How to Help Employees Accept Change

Tags: Leadership Worth Sharing Blog, Organizational Culture, Organizational Leadership, Situational Leadership

Change is always hard. It’s even harder when it’s not your choice. . . which is the case for 98% of company employees who have no ‘voting share’ in the change initiative.

Think about it. Today’s corporate reality is that it’s usually only the C-Suite that make the decisions around change. And then it’s up to rest of the organizations’ leaders to help explain, defend and motivate the masses affected by the changes. Unfortunately, we’ve all been there, done that and witnessed first-hand the difficulty employees have dealing with the handed-down change. Productivity takes a nosedive, morale goes out the window and, often, your best people leave.

This blog is dedicated to helping all levels of leaders more successfully implement change and avoid the pitfalls that can come with it. No surprise, the key to successful change is providing your people with the tools and the time to cope, adapt and progress with a healthy and positive perspective. 

Key Strategies to Help Your People ‘Keep a Healthy Perspective’ During Times of Change

  1. Layer Communication throughout ALL Levels of the Organization

Company-wide email is NOT an effective form of ensuring your employees have been ‘communicated’ with appropriately around change efforts. It’s only the FIRST step in communication.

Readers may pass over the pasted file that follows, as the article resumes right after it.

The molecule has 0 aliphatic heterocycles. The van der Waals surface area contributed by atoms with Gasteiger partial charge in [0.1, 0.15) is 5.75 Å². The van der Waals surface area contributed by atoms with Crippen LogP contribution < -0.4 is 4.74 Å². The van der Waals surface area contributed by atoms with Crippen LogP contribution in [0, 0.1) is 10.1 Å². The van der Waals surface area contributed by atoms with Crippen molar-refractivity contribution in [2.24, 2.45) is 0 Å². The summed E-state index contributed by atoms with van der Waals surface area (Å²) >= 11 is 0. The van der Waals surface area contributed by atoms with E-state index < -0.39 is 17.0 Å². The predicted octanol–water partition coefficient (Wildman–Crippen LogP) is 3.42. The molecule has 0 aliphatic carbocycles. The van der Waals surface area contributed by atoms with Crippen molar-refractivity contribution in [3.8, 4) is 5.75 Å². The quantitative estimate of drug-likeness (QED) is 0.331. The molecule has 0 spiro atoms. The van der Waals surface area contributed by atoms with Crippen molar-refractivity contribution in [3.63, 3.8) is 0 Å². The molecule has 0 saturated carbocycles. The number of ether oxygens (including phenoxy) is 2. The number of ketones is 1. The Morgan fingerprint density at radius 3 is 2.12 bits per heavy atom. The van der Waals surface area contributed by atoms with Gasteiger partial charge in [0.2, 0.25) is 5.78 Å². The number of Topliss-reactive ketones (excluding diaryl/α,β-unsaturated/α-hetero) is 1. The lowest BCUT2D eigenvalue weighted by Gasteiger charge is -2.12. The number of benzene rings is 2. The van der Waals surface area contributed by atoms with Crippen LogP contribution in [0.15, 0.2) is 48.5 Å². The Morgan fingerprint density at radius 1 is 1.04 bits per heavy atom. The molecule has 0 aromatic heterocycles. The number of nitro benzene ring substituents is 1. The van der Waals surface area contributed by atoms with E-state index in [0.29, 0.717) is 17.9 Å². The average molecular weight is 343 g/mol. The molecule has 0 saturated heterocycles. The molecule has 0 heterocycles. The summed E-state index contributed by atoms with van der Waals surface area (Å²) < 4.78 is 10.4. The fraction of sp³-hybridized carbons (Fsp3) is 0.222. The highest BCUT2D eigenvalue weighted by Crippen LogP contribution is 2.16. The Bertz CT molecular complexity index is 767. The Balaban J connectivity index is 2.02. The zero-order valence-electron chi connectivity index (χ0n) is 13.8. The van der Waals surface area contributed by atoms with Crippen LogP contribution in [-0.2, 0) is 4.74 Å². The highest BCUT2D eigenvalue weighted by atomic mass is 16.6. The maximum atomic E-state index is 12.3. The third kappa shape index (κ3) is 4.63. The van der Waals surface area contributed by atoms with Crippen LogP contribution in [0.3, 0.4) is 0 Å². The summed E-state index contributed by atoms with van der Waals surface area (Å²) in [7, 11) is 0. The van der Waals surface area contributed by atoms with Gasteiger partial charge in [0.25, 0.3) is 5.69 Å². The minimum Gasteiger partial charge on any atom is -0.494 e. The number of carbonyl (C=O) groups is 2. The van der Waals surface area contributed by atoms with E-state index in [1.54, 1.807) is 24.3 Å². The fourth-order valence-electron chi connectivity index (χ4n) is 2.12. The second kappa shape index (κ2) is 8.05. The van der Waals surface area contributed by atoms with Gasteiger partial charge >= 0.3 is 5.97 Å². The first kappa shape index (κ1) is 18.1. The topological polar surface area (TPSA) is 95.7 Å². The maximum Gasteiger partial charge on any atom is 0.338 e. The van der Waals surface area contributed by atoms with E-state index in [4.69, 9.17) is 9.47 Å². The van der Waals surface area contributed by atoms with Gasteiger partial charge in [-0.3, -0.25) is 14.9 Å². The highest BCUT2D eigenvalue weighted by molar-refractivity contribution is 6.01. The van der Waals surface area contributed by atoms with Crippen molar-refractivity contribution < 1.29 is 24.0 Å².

Why? Because, in times of change, EVERYONE has questions. Unanswered questions lead to assumptions. Assumptions lead to negativity and rumors. And negativity and rumors leads to ‘un-necessary’ resistance all because people are unsure how THEY are impacted.

Company-wide emails can’t answer these more specific questions. That’s where it’s essential that Directors and Managers follow up the company-wide announcement with team Q&A sessions. This process allows people to ask more specific questions and better understand the impact to them, their peers, their team, their department, etc.

Until these questions are fundamentally answered, there is high likelihood that there will be ‘change resistance’ somewhere within the system.

  1. Determine the ‘Support Structures’ Needed by your People and Provide Them

Keep the communication train going by encouraging an open door policy to let your team(s) know you’re accessible and willing to listen. Reinforce this open door policy by reaching out and asking your people what you can do to provide the support that they need to adjust. Check in often. Keep on checking in until the actual transition completes itself.

This kind of ‘openness’ and tailored approach creates a personal connection that will help accelerate acceptance of change, and hopefully, create a domino effect of acceptance across the organization.

  1. Provide a Clear Road Map or At Least Clear Sense of Direction and Timeline

This step creates a ‘light at the end of the tunnel’ which is critical to employee morale and productivity. This applies on both a professional and personal level as I well know.

Due to circumstances beyond our control, my then-fiancé and I were separated for 3 ½ years while she completed a commitment in Venezuela. This was one of the longest periods of my life but we worked together to reach that ‘light at the end of the tunnel.’ And we’re closer today because of that experience.